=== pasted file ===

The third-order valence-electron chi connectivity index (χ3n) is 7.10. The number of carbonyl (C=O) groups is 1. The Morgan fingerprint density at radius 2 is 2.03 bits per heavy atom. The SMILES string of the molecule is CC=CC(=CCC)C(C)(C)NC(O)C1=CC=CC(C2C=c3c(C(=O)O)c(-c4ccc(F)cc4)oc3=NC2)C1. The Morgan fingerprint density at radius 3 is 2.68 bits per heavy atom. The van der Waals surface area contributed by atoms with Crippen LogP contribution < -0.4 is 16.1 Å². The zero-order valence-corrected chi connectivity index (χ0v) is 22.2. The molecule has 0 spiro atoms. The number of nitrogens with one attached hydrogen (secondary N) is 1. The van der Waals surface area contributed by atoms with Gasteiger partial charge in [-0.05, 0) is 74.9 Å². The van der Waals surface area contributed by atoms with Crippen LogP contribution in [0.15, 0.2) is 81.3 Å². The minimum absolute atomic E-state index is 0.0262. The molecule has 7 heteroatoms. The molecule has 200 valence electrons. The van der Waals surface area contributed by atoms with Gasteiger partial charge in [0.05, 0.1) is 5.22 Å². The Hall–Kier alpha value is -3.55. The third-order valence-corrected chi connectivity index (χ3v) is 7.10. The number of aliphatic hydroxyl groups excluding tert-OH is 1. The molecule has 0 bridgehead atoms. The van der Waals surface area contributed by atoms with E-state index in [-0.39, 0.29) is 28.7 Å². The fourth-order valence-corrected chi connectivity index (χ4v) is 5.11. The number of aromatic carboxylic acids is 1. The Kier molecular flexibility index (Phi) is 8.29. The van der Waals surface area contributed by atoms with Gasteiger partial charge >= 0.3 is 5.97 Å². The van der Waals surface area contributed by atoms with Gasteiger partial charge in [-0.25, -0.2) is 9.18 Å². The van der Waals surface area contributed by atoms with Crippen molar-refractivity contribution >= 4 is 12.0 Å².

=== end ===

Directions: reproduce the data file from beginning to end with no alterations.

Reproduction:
The third-order valence-electron chi connectivity index (χ3n) is 7.10. The number of carbonyl (C=O) groups is 1. The Morgan fingerprint density at radius 2 is 2.03 bits per heavy atom. The SMILES string of the molecule is CC=CC(=CCC)C(C)(C)NC(O)C1=CC=CC(C2C=c3c(C(=O)O)c(-c4ccc(F)cc4)oc3=NC2)C1. The Morgan fingerprint density at radius 3 is 2.68 bits per heavy atom. The van der Waals surface area contributed by atoms with Crippen LogP contribution < -0.4 is 16.1 Å². The zero-order valence-corrected chi connectivity index (χ0v) is 22.2. The molecule has 0 spiro atoms. The number of nitrogens with one attached hydrogen (secondary N) is 1. The van der Waals surface area contributed by atoms with Gasteiger partial charge in [-0.05, 0) is 74.9 Å². The van der Waals surface area contributed by atoms with Crippen LogP contribution in [0.15, 0.2) is 81.3 Å². The minimum absolute atomic E-state index is 0.0262. The molecule has 7 heteroatoms. The molecule has 200 valence electrons. The van der Waals surface area contributed by atoms with Gasteiger partial charge in [0.05, 0.1) is 5.22 Å². The Hall–Kier alpha value is -3.55. The third-order valence-corrected chi connectivity index (χ3v) is 7.10. The number of aliphatic hydroxyl groups excluding tert-OH is 1. The molecule has 0 bridgehead atoms. The van der Waals surface area contributed by atoms with E-state index in [-0.39, 0.29) is 28.7 Å². The fourth-order valence-corrected chi connectivity index (χ4v) is 5.11. The number of aromatic carboxylic acids is 1. The Kier molecular flexibility index (Phi) is 8.29. The van der Waals surface area contributed by atoms with Gasteiger partial charge >= 0.3 is 5.97 Å². The van der Waals surface area contributed by atoms with Gasteiger partial charge in [-0.25, -0.2) is 9.18 Å². The van der Waals surface area contributed by atoms with Crippen molar-refractivity contribution >= 4 is 12.0 Å².